Tuesday, April 28, 2009
"Jalainur" and "City Lights"
A few months ago, I saw City Lights for the very first time. Now I have to admit that I don’t really find Chaplin all that funny (sacrilege I know!), I am more of a Groucho Marx type, but there is no denying that the film itself is wonderful. It is also, surprisingly devastating. Chaplin’s hobo character pretends to be a rich suitor to cheer up the blind flower seller he is in love with and yet you are left wondering if she will still love Chaplin once his true identity is revealed. Yet through all the pain that Chaplin endures in the film, he never once falters in his mirth. A friend of mine once defined the best tragedies as ones where you laugh the whole way through. Chaplin, with his never-ending playfulness, seems to embody this idea within himself.
Well these days the world seems destined for tragedy. Everyone keeps tossing around the phrase “Great Depression” and all I can think is that we need our Chaplin. Who is going to get us through this? Well…(drumroll) I am happy to announce that I have found that Chaplin in the most unexpected of places, in a little film called Jalainur, set in a small coal-mining town in Inner Mongolia.
Jalainur, director Zhao Ye’s second feature and winner of the Fipresci prize at Pusan in 2008, follows two train engineers who work transporting coal. The older engineer Zhu, is about to retire after decades on the job and return home. His young apprentice Zhizhong follows him around on his last few days on the job. Their friendship and sadness at their impending separation is set against a breathtakingly beautiful and desolate landscape. It is truly unreal. Go see this film for the landscapes alone.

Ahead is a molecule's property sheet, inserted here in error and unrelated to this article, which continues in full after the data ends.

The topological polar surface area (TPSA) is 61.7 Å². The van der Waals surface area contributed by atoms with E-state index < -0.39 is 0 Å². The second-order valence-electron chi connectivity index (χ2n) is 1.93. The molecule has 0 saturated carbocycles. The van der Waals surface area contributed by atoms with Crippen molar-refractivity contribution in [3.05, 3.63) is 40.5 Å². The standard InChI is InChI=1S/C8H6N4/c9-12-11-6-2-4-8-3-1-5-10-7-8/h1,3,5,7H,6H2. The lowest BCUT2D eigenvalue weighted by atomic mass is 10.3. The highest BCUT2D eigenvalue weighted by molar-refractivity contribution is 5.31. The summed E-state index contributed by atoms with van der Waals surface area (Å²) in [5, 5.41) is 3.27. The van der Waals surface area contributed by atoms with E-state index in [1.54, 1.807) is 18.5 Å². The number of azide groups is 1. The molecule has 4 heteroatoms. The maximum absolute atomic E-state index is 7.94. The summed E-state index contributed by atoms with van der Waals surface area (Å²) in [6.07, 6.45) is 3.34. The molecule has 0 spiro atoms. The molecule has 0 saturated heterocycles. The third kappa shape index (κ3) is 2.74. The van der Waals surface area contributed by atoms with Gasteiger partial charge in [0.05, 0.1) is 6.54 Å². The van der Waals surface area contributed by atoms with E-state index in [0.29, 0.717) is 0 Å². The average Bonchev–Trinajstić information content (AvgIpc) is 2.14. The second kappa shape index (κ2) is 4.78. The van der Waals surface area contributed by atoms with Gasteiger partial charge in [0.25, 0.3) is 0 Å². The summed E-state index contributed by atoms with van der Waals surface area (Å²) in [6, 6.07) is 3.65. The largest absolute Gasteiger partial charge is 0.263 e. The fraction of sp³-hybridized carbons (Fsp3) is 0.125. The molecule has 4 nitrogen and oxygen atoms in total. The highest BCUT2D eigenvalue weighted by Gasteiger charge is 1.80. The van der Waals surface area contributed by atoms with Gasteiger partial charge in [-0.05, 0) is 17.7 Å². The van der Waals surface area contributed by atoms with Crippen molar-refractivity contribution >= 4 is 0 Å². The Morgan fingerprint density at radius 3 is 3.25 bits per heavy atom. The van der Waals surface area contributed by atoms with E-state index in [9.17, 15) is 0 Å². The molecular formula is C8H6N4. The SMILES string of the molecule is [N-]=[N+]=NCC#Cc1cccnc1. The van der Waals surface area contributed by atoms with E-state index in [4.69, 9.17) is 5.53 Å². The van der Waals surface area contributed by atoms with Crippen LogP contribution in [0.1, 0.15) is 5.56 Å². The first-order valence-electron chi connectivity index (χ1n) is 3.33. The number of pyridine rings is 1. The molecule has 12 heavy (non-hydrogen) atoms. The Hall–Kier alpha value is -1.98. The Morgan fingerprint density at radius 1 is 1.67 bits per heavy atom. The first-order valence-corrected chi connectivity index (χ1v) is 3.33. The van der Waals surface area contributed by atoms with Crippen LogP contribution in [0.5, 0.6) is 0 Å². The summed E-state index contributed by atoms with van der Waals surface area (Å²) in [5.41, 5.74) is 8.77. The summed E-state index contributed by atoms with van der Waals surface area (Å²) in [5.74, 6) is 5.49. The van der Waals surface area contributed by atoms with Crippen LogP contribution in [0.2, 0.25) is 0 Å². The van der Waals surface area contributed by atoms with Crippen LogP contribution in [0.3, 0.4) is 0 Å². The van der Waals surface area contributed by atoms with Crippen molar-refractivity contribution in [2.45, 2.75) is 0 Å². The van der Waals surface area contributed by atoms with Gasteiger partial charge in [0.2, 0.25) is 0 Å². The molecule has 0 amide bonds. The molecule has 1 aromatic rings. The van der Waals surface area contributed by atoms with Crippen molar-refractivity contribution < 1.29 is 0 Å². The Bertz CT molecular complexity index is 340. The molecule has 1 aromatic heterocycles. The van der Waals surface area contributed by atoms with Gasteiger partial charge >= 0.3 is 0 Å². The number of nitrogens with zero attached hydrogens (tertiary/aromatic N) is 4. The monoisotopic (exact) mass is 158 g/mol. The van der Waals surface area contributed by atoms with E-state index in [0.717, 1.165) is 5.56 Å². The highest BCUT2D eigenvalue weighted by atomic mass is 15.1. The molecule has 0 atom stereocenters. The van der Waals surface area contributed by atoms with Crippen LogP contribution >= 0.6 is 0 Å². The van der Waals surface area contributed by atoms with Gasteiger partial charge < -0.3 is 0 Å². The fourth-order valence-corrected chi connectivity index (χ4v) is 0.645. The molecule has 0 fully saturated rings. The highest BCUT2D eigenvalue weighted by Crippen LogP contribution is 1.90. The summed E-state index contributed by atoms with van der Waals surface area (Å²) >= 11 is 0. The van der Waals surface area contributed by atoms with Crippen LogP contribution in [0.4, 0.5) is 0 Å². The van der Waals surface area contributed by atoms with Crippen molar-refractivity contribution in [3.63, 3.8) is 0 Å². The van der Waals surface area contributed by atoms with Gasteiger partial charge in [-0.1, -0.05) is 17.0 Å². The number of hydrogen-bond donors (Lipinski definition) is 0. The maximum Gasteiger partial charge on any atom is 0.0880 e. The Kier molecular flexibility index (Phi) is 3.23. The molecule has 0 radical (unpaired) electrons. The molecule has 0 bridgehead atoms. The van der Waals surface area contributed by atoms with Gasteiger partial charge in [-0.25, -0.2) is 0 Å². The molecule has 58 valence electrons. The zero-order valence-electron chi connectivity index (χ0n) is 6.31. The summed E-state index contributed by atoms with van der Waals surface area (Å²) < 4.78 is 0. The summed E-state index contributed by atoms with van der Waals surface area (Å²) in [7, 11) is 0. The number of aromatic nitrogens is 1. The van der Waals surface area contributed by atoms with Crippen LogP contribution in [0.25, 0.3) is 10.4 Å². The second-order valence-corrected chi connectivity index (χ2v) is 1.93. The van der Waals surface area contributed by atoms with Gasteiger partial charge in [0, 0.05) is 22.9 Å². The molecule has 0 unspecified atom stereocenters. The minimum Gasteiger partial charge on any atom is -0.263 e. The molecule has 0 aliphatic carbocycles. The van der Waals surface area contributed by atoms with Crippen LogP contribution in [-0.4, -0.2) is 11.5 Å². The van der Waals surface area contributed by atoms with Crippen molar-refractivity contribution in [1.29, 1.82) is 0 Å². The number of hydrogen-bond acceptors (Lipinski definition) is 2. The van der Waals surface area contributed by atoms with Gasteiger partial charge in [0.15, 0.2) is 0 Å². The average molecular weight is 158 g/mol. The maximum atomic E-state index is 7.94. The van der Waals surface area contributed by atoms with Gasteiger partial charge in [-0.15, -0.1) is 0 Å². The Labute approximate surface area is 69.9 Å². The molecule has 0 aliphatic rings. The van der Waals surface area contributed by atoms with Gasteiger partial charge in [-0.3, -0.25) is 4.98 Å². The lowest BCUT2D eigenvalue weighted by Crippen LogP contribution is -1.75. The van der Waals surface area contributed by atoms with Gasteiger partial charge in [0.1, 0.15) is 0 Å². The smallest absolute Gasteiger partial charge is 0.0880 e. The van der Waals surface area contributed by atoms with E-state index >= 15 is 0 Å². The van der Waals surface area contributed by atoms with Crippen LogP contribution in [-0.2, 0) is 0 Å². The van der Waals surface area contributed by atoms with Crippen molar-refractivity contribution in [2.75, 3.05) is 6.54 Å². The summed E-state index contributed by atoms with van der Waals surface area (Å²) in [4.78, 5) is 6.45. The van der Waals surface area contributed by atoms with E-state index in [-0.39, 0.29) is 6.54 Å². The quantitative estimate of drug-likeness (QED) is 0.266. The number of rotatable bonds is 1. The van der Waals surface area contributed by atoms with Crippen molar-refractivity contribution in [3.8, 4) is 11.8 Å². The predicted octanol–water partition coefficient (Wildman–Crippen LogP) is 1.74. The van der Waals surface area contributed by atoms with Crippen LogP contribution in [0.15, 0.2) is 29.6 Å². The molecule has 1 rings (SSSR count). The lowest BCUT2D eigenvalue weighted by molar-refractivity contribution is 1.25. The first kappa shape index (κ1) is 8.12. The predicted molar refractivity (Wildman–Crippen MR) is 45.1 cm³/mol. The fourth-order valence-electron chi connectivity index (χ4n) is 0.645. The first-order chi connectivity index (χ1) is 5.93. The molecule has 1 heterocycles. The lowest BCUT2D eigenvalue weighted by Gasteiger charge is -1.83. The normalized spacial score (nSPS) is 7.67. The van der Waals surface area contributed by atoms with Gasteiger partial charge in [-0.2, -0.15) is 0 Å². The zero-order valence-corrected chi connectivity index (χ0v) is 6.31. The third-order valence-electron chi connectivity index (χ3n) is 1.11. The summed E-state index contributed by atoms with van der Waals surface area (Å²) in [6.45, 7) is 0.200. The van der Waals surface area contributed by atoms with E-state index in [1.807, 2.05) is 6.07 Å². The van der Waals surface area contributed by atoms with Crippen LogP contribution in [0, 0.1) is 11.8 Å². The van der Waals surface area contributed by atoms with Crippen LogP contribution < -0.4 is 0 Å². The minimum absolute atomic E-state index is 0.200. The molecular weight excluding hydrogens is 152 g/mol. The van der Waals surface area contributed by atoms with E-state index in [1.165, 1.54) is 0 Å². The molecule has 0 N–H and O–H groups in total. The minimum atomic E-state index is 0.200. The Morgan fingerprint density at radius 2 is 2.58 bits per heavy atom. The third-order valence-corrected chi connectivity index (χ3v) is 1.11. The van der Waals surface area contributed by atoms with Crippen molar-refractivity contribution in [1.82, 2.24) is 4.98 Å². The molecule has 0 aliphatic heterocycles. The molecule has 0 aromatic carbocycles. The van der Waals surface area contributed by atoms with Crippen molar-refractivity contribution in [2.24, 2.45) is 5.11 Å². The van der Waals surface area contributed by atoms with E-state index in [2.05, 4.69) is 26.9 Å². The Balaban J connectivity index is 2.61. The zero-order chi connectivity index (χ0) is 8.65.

I saw this film at the Hong Kong International Film Festival and Zhao Ye was there. He said that he was inspired by the Chinese proverb: “Even if I could follow you for thousands of miles, we would still have to part.” I really cannot do a better job of summing up this film than that. And it is a credit to Zhao Ye that the finished product is so close to the initial inspiration.
And it is the character of Zhizhong, played by university student Liu Yuan-Sheng who is the Chaplin we have been waiting for. Imagine a Chinese Harpo Marx: he hardly ever says anything in the film. Often he is seen playing with the few village children for whom he is a kind of amusing clown. His life is hard and mundane and yet he approaches it all with a childish glee. Standing on a pile of coal that is being carted along the train tracks, he revels in the wind and surrounding landscape, happy to perform his daily duties. When faced with the prospect of being left behind by Zhu, his colleague and best friend, he follows him for as long as he can. His quest feels less epic and more playful. Even the sight of standard sesame balls being sold on the street outside the train station seems to fill Zhizhong with wonder.
Watching the film, I couldn’t help thinking, that like Chaplin, the character of Zhizhong embodies a view of the world that I wish I had. A view that I think we need more of these days. A view that gives us the ability to laugh through…anything.
Jalainur is a special film. If it shows anywhere near you, go see it. It is not a perfect film, the use of digital is sometimes a little rough and some shots are perhaps unnecessary and overly thought out. But that being said, it has been a long time since I felt so excited and surprised by a film.